Saturday, July 18, 2009

Straight Thinking - Unpublished Selections Explained, Med. VIII.60

Meditation VIII.60 - Straight Thinking - Translated by George Long and rewritten by Russell McNeil

In one way an arrow moves, in another way the mind. The mind indeed, both when it exercises caution and when it is employed about inquiry, moves straight onward not the less, and to its object.1


(1) This is a key idea in Stoic method. Stoicism is intensely cerebral. The chief activity of any Stoic - inquiry - is essentially scientific as outlined further in Meditation X.09. The heuristic methodology sketched out by Aurelius there involves the cautious application of both reductionist and synthetic tactics. This is in effect the core of the hypothetico-deductive scientific method, outlined by Stoics fifteen hundred years before Galileo's pioneering application of this method at the beginning of the modern era. The approach dismisses any recourse to occult or transcendent supernatural causes (which might deflect the mind from its straight course), and maintains that all natural occurrences are under the influence of a natural law, or a complex interaction of laws. The "object" of inquiry in Stoic terms is the law. Stoicism differs from modern science in its goal. In science an understanding of the law of nature is an end in itself. However the laws of nature to a Stoic serve as templates for virtue. The key to the Stoic imperative of living according to nature is to understand the moral implications embedded in all natural law.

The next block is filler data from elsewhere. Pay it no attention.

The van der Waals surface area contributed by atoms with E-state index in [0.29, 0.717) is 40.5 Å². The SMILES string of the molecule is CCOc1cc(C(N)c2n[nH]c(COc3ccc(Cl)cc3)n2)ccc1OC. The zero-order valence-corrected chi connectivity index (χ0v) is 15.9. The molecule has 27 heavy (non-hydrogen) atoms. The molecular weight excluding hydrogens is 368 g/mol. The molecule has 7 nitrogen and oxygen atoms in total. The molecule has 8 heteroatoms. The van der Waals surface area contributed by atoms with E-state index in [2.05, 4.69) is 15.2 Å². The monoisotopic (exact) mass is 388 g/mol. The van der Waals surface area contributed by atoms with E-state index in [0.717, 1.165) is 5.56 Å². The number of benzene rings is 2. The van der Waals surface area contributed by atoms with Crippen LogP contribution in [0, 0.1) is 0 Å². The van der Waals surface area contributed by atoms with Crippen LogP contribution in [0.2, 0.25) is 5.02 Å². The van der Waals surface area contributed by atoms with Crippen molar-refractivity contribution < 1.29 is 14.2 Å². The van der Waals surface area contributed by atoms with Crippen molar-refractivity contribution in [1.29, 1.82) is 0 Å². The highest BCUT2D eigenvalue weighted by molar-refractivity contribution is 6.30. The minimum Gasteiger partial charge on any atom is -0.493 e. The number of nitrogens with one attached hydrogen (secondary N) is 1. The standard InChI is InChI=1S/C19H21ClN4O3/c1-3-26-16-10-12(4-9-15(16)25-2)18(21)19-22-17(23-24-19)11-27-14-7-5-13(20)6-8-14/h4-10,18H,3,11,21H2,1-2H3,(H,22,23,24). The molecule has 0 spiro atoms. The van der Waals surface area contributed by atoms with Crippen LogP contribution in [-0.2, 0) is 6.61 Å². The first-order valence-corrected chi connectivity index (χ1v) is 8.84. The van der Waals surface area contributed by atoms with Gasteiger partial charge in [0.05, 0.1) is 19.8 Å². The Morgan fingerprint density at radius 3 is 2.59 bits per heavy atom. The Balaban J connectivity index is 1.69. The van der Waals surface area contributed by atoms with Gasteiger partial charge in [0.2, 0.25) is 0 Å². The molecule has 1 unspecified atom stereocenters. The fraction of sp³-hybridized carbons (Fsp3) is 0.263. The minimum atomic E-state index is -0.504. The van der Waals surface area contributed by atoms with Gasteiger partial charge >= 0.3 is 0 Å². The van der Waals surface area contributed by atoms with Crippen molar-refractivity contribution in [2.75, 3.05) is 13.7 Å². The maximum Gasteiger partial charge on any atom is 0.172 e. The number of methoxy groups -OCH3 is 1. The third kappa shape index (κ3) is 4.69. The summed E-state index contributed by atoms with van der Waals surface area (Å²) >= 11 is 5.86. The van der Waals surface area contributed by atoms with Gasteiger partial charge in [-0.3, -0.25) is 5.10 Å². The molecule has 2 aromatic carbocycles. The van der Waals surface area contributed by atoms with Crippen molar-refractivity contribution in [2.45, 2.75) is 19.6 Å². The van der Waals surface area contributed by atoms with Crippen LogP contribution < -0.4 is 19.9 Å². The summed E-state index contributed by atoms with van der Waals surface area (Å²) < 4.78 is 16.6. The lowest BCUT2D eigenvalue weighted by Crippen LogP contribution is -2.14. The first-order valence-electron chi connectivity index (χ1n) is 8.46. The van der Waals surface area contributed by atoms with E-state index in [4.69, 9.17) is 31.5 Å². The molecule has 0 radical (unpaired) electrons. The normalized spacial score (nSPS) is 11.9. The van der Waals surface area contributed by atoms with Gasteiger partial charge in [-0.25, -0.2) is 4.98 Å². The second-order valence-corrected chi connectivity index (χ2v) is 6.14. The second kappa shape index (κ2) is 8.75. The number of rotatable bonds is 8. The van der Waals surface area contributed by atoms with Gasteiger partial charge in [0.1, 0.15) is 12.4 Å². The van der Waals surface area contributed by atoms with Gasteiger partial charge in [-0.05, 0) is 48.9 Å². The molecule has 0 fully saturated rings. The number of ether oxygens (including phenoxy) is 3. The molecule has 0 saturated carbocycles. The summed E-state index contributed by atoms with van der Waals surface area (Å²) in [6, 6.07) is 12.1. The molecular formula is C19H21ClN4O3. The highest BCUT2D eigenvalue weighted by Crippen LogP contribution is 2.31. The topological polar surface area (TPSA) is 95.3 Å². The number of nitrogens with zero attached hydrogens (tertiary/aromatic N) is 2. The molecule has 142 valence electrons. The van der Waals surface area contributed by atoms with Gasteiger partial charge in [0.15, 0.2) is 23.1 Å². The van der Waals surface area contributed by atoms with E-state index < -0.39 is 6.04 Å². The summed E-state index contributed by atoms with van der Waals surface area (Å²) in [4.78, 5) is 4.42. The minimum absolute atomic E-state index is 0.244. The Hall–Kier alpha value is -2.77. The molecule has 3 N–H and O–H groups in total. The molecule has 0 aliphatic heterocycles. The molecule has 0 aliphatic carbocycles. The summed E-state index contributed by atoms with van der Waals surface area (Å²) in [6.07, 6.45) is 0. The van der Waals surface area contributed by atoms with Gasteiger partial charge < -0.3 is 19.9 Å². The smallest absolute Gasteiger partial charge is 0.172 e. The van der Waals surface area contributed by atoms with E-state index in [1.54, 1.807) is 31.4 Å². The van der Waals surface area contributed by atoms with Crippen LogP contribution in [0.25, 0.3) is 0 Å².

Russell McNeil, PhD, is the author of The Meditations of Marcus Aurelius: Selections Annotated and Explained by Skylight Paths Publishing. The unpublished selections presented in this Blog are provided as supplemental material to the published selections which are annotated and explained in the book. The published selections are referenced in this Blog by page number and section.

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